• Does the application meet all the requirements and sufficiently addresses all five areas of the selection criteria?


  • Will the State continue to use the statewide academic assessments in reading/language arts, mathematics, and science in (1) all non-participating schools and (2) all participating schools where statewide assessments in reading/language arts, mathematics, and science will be used in addition to innovative assessments for accountability or evaluation purposes?
  • Is the State collecting information to annually report on implementation of the IADA, including information on progress, evaluation results, statewide scaling, student performance and demographics, and feedback from the field and stakeholders?
  • Can the State ensure that participating LEAs inform parents of students in participating schools about the innovative assessment?

Initial Implementation in a Subset of LEAs or Schools

  • Can the State provide a description of participating LEAs and participating schools, including assurance from each participating LEA that it will comply with all requirements?

Application from a Consortium of SEAs

  • Has the consortium developed a governance structure, including roles and responsibilities, a plan for developed intellectual property, and contingency plans for when membership changes?


  • States may propose different models of innovative assessment in their IADA applications, but States proposing more than one innovative model should describe how, over the course of the period of the demonstration authority, they would evaluate the innovative models and select one of those models for possible expansion for statewide implementation.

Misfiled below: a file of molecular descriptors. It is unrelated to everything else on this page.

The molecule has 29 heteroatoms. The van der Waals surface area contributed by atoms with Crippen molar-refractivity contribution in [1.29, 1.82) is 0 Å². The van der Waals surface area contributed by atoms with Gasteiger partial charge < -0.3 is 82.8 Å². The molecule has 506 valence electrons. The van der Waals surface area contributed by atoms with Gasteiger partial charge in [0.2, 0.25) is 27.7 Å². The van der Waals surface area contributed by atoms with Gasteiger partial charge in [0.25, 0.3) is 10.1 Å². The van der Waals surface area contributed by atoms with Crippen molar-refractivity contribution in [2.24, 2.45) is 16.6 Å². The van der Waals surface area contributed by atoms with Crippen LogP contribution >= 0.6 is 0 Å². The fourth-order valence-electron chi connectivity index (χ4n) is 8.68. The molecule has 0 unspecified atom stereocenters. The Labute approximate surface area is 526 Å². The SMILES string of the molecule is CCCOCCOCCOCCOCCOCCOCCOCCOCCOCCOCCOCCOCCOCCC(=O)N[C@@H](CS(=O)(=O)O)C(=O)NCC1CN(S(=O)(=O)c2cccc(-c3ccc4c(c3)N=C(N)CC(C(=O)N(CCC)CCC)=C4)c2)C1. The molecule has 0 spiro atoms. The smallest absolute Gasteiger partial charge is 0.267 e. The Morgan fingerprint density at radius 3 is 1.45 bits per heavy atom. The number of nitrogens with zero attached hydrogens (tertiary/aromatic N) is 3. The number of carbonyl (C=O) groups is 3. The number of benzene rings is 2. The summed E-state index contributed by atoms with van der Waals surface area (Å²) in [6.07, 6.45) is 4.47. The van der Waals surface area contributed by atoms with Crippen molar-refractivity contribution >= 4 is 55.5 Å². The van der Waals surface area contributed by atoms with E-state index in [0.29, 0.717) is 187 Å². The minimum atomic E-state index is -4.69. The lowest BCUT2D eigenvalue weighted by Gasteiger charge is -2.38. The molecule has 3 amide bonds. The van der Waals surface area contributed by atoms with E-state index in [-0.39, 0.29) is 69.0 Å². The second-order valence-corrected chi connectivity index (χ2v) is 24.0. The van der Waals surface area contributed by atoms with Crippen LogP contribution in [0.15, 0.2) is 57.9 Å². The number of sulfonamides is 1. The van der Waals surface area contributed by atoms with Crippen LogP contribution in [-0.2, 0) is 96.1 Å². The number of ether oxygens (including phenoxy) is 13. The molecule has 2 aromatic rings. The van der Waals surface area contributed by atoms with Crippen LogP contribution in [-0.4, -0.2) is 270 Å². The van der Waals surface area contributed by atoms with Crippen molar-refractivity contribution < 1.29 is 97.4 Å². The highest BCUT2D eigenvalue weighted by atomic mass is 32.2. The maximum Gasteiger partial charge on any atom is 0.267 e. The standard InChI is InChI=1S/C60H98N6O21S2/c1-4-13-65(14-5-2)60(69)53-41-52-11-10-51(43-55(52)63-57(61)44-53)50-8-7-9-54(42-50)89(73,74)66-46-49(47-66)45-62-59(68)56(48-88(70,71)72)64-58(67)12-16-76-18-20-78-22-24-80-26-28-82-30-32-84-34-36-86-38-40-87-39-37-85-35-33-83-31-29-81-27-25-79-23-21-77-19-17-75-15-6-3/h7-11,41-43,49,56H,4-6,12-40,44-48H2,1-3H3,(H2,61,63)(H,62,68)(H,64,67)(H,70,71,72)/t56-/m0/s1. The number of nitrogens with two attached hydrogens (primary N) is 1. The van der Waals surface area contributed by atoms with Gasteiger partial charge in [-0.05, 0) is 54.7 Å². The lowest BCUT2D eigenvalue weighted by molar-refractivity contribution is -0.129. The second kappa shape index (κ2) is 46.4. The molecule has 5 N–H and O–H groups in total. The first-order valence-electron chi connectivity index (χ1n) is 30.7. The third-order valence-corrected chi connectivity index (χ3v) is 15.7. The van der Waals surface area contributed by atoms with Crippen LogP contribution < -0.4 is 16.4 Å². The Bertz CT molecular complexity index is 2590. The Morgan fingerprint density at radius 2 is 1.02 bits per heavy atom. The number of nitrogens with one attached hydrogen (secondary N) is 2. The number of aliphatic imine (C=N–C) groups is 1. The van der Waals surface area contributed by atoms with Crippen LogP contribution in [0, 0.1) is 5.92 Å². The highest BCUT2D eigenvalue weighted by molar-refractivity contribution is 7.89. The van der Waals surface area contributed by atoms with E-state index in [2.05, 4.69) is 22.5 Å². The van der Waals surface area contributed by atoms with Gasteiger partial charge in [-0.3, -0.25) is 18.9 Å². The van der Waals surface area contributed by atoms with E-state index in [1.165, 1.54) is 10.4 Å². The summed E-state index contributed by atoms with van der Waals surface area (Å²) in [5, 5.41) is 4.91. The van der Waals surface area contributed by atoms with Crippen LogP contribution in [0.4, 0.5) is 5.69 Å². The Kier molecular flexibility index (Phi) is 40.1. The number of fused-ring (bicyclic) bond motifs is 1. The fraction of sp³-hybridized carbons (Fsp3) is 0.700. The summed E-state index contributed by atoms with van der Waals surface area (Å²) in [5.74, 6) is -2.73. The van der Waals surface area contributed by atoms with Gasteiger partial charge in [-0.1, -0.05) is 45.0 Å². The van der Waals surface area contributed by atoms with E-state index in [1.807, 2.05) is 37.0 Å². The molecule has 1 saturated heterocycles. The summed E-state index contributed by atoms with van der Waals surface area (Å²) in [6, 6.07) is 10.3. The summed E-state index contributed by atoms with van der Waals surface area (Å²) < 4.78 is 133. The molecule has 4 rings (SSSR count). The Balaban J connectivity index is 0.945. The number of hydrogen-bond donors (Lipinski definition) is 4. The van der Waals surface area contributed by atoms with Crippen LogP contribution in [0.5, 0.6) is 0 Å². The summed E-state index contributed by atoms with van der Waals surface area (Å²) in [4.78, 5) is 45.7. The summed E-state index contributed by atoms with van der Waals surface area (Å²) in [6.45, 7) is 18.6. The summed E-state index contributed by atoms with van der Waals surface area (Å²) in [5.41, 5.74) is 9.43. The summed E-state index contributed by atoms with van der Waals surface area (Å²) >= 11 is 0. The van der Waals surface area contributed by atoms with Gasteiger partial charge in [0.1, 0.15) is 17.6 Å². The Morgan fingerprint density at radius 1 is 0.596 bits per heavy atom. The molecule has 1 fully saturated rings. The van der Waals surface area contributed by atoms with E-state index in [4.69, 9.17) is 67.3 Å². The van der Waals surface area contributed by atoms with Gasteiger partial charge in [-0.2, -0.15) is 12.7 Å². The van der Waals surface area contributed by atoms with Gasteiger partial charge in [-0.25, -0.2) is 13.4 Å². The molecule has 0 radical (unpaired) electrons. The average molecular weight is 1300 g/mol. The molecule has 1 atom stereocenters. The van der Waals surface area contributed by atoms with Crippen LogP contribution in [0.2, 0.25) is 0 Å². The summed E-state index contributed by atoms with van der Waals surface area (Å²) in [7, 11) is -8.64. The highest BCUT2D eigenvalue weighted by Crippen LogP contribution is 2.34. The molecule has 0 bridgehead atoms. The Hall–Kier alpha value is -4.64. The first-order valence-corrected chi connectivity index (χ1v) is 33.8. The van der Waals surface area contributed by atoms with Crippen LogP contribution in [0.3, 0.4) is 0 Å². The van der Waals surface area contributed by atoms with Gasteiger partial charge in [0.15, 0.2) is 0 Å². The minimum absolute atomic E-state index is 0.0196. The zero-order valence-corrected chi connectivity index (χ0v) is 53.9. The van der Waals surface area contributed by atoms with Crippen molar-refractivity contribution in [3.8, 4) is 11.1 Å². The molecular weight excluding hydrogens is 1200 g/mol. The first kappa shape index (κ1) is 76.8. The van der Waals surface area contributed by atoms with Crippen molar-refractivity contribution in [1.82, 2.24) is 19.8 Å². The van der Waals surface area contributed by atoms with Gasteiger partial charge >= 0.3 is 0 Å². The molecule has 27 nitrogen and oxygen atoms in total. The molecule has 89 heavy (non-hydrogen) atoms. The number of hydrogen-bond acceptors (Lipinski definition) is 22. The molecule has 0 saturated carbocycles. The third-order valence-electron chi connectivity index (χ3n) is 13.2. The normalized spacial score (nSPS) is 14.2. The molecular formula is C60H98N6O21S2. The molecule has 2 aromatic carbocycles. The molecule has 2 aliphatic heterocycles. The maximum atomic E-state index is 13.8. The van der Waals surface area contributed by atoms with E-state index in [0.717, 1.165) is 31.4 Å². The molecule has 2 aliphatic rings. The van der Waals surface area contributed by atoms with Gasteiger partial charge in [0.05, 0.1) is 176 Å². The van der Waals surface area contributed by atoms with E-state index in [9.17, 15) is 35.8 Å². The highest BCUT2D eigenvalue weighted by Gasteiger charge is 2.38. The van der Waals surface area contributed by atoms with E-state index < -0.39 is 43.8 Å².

• SEAs may apply to receive the IADA on an annual basis.
  • States that are interested in this authority but are unable to implement an innovative assessment in the 2018–19 school year should contact about technical assistance in advance of future application opportunities.


IADA Selection Criteria

Applications are reviewed through a peer review process, including a review of the SEA’s application to determine that it meets or will meet each of the requirements and sufficiently addresses each of the selection criteria, to inform USED’s decision of whether to award the innovative assessment demonstration authority to an SEA or consortium. Peer review teams consist of experts and State and local practitioners who are knowledgeable about innovative assessment systems.

Evaluation criteria include:

  • Project Narrative—Applicants can receive up to 40 points (~33% of total) for providing a narrative overview of their proposed project, including:
    • The rationale for the particular innovative assessment system and an explanation of how the new system will improve student outcomes;
    • The plan for developing and using standardized and calibrated scoring tools; and
    • The plan to scale statewide.
  • Prior Experience, Capacity, & Stakeholder Support—Applicants can receive up to 20 points (~17% of total) for articulating the extent and depth of the applicant’s and its LEAs’:
    • Experience developing and implementing the components of the innovative assessment system;
    • Capacity to implement the innovative assessment system; and
    • Garnered State and local support for the IADA application.
  • Applicants can receive up to 15 points (~13% of total) for providing a reasonable timeline and an adequate budget.
  • In addition, applicants can receive up to 25 points (~21% of total) for developing a plan to provide supports that can be delivered consistently at scale to educators, students, and parents to enable successful implementation and to improve instruction and student outcomes.
  • Finally, applicants can receive up to 20 points (~17% of total) for developing an annual evaluation plan on the IADA implementation.




IADA-Specific Resources & News

IADA-Specific Resources & News (cont'd)